Journalism alumna gives inspiring talk about Yemen reporting
By Naomi Schanen
You would think that someone reporting in the midst of the ongoing Yemeni Civil War would be terrified. Twice, Iona Craig thought she would die. But never has she regretted her goal – to be the voice of the Yemeni people.
“I’m not that brave, but I'm stubborn,” she says. “The danger doesn’t put me off.”
Returning to City, freelance journalist Iona Craig took time out of her busy schedule to deliver a well-received talk about her experiences reporting in Yemen. After thirteen years of horseracing, she came to City and graduated with a first-class honours Journalism degree in 2010. She had several internships during her time at university, including working for BBC’s Newsnight. “Work experience isn’t just about your CV,” she explains, “it’s about finding out what you don’t want to do, too.” For Iona, she knew that she did not want a restricted 9-to-5 office job.
Thanks to her father’s past with working in the Middle East and her dedicated ambition for learning Arabic, Iona found her passion. “Freelance is all about being in the right place at the right time,” she says. “Find your niche. Yemen is mine. For many news organisations, I’ve become their go-to person about the conflict.”
Iona arrived in Yemen in October of 2010, just in time for the Arab Spring. Despite initially working for the Yemen Times, as the revolution brewed, she left to focus on her freelance work and wrote for The Times as their Yemen correspondent. When the civil war began in March of 2015, she was the first journalist to get into the country. From systematic bombings of civilian villages and a dire humanitarian crisis fuelled by political instability and corruption, Iona has seen unforgettable images and scenes during her time in Yemen. “It became clear that there was no regard for civilian life,” she says.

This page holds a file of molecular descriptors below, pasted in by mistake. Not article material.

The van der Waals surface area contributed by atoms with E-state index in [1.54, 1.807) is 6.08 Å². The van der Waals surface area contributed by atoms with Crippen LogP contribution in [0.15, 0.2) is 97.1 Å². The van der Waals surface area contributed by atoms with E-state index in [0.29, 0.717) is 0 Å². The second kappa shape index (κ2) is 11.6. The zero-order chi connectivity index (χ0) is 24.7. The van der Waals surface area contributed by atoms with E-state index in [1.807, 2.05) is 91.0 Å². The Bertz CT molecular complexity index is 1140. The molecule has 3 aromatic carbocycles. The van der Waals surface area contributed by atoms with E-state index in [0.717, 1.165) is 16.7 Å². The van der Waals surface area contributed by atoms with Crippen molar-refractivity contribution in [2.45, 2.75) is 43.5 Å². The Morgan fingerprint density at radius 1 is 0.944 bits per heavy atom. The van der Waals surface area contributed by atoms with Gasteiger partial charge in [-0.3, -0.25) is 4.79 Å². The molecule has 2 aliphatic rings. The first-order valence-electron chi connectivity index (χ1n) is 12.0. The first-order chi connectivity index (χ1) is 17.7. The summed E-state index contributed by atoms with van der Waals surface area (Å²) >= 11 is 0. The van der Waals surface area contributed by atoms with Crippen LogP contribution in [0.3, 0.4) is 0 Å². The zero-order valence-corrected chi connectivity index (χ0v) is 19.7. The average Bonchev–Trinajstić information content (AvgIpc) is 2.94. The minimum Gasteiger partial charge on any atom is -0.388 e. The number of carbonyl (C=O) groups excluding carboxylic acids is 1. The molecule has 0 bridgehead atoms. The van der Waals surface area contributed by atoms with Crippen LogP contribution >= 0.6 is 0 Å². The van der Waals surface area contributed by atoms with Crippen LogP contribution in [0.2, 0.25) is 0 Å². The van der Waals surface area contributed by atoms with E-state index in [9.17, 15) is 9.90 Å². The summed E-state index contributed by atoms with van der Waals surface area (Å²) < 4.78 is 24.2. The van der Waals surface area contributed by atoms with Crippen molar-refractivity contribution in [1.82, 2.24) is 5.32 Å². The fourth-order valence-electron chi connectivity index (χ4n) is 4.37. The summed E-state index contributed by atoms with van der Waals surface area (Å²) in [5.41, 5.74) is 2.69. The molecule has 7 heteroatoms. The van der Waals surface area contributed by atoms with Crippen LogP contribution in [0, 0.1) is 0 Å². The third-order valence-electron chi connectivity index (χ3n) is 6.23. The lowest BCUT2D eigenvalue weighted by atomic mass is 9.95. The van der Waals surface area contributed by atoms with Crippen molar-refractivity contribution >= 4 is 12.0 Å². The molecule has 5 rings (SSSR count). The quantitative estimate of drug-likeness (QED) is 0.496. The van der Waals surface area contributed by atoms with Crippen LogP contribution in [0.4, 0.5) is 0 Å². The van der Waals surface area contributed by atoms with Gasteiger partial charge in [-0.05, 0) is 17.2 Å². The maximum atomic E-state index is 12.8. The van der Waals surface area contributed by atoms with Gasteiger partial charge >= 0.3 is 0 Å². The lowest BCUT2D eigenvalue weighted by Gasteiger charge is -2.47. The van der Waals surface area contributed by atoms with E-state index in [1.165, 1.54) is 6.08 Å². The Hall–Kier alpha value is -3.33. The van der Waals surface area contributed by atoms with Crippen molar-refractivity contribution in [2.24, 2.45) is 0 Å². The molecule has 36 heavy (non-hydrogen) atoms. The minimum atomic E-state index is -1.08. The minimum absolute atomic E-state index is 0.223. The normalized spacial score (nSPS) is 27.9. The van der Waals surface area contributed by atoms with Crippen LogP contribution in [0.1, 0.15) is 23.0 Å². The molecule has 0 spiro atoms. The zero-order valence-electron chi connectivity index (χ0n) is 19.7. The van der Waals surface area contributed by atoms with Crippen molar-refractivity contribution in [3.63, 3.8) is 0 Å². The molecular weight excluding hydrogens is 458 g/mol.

However, Iona’s dedication exceeded her worries. Despite being smuggled into Yemen’s southern port city of Aden from Djibouti by boat, making countless trips across the country in the dreadful heat and coming face to face with Al Qaeda, she does it because she is “passionate about it”.
With her burka and her vigorous heart, Iona continues to report in the third deadliest country for journalists. “I’m banned from Saudi Arabia and I’ve gotten the rise out of the Yemeni government. But my job is to be critical of them,” she says. “It’s not an easy job, but being able to give back to those who’ve helped me and the country I love makes it rewarding.”
Although she has prospects of going to Iran in the future and broadening out her field, this will be a difficult decision to make. “My heart is still in Yemen; it has become my home.”
Iona has contributed to over 20 publications during her time in Yemen, including The Times, USA Today, Foreign Policy and VICE. She was awarded the Martha Gellhorn Prize in 2014, the Orwell Prize for Journalism in May this year, and the Kurt Schork Memorial Award for freelance reporters in September.
Naomi Schanen is a second-year student on the BA Journalism programme at City, University of London.